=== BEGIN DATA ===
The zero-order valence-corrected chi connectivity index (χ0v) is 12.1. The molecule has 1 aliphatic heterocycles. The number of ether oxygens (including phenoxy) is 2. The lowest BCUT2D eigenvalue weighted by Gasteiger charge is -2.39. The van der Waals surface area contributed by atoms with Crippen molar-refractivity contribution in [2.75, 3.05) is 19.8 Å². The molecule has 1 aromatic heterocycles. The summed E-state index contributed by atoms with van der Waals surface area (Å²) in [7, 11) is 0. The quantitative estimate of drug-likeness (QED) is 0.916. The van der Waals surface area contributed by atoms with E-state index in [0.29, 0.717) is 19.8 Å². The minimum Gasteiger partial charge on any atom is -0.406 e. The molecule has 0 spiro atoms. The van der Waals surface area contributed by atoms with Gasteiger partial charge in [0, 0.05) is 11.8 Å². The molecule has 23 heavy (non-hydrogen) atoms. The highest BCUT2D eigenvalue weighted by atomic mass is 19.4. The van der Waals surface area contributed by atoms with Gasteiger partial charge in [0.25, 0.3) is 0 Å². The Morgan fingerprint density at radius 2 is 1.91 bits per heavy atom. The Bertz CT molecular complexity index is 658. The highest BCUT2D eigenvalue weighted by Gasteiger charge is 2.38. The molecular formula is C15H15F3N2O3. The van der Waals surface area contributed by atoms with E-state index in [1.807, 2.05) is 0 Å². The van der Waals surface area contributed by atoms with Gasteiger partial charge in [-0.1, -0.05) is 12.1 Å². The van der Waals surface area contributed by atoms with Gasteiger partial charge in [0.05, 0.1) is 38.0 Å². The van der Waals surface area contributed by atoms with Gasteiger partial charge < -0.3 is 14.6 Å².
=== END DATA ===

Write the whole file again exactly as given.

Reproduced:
The zero-order valence-corrected chi connectivity index (χ0v) is 12.1. The molecule has 1 aliphatic heterocycles. The number of ether oxygens (including phenoxy) is 2. The lowest BCUT2D eigenvalue weighted by Gasteiger charge is -2.39. The van der Waals surface area contributed by atoms with Crippen molar-refractivity contribution in [2.75, 3.05) is 19.8 Å². The molecule has 1 aromatic heterocycles. The summed E-state index contributed by atoms with van der Waals surface area (Å²) in [7, 11) is 0. The quantitative estimate of drug-likeness (QED) is 0.916. The van der Waals surface area contributed by atoms with E-state index in [0.29, 0.717) is 19.8 Å². The minimum Gasteiger partial charge on any atom is -0.406 e. The molecule has 0 spiro atoms. The van der Waals surface area contributed by atoms with Gasteiger partial charge in [0, 0.05) is 11.8 Å². The molecule has 23 heavy (non-hydrogen) atoms. The highest BCUT2D eigenvalue weighted by atomic mass is 19.4. The van der Waals surface area contributed by atoms with Gasteiger partial charge in [0.25, 0.3) is 0 Å². The Morgan fingerprint density at radius 2 is 1.91 bits per heavy atom. The Bertz CT molecular complexity index is 658. The highest BCUT2D eigenvalue weighted by Gasteiger charge is 2.38. The molecular formula is C15H15F3N2O3. The van der Waals surface area contributed by atoms with E-state index in [1.807, 2.05) is 0 Å². The van der Waals surface area contributed by atoms with Gasteiger partial charge in [-0.1, -0.05) is 12.1 Å². The van der Waals surface area contributed by atoms with Gasteiger partial charge in [0.05, 0.1) is 38.0 Å². The van der Waals surface area contributed by atoms with Gasteiger partial charge < -0.3 is 14.6 Å².